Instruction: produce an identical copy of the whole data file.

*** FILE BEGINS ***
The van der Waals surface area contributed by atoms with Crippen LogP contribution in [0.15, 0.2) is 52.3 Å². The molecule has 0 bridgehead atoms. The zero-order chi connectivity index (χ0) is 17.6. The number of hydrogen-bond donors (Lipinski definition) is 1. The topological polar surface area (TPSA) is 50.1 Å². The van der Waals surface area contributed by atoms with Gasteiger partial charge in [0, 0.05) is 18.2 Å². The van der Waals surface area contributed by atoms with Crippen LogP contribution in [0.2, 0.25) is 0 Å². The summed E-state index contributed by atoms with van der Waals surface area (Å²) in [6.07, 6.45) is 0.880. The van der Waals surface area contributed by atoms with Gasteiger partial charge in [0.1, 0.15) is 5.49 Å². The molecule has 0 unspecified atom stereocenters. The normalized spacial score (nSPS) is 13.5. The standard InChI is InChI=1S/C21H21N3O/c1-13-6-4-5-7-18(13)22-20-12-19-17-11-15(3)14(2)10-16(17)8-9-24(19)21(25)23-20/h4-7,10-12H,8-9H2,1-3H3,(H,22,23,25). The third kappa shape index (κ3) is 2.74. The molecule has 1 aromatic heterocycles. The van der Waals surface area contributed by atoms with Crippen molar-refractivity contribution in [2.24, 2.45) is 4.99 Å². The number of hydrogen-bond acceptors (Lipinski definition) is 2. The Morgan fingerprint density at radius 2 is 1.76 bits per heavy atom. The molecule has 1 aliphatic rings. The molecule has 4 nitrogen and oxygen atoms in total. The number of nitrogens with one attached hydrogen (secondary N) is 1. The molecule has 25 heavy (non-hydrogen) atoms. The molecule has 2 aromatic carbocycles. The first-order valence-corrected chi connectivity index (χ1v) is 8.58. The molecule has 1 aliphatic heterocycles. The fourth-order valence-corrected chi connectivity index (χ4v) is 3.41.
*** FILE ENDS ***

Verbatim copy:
The van der Waals surface area contributed by atoms with Crippen LogP contribution in [0.15, 0.2) is 52.3 Å². The molecule has 0 bridgehead atoms. The zero-order chi connectivity index (χ0) is 17.6. The number of hydrogen-bond donors (Lipinski definition) is 1. The topological polar surface area (TPSA) is 50.1 Å². The van der Waals surface area contributed by atoms with Gasteiger partial charge in [0, 0.05) is 18.2 Å². The van der Waals surface area contributed by atoms with Crippen LogP contribution in [0.2, 0.25) is 0 Å². The summed E-state index contributed by atoms with van der Waals surface area (Å²) in [6.07, 6.45) is 0.880. The van der Waals surface area contributed by atoms with Gasteiger partial charge in [0.1, 0.15) is 5.49 Å². The molecule has 0 unspecified atom stereocenters. The normalized spacial score (nSPS) is 13.5. The standard InChI is InChI=1S/C21H21N3O/c1-13-6-4-5-7-18(13)22-20-12-19-17-11-15(3)14(2)10-16(17)8-9-24(19)21(25)23-20/h4-7,10-12H,8-9H2,1-3H3,(H,22,23,25). The third kappa shape index (κ3) is 2.74. The molecule has 1 aromatic heterocycles. The van der Waals surface area contributed by atoms with Crippen molar-refractivity contribution in [2.24, 2.45) is 4.99 Å². The number of hydrogen-bond acceptors (Lipinski definition) is 2. The Morgan fingerprint density at radius 2 is 1.76 bits per heavy atom. The molecule has 1 aliphatic rings. The molecule has 4 nitrogen and oxygen atoms in total. The number of nitrogens with one attached hydrogen (secondary N) is 1. The molecule has 25 heavy (non-hydrogen) atoms. The molecule has 2 aromatic carbocycles. The first-order valence-corrected chi connectivity index (χ1v) is 8.58. The molecule has 1 aliphatic heterocycles. The fourth-order valence-corrected chi connectivity index (χ4v) is 3.41.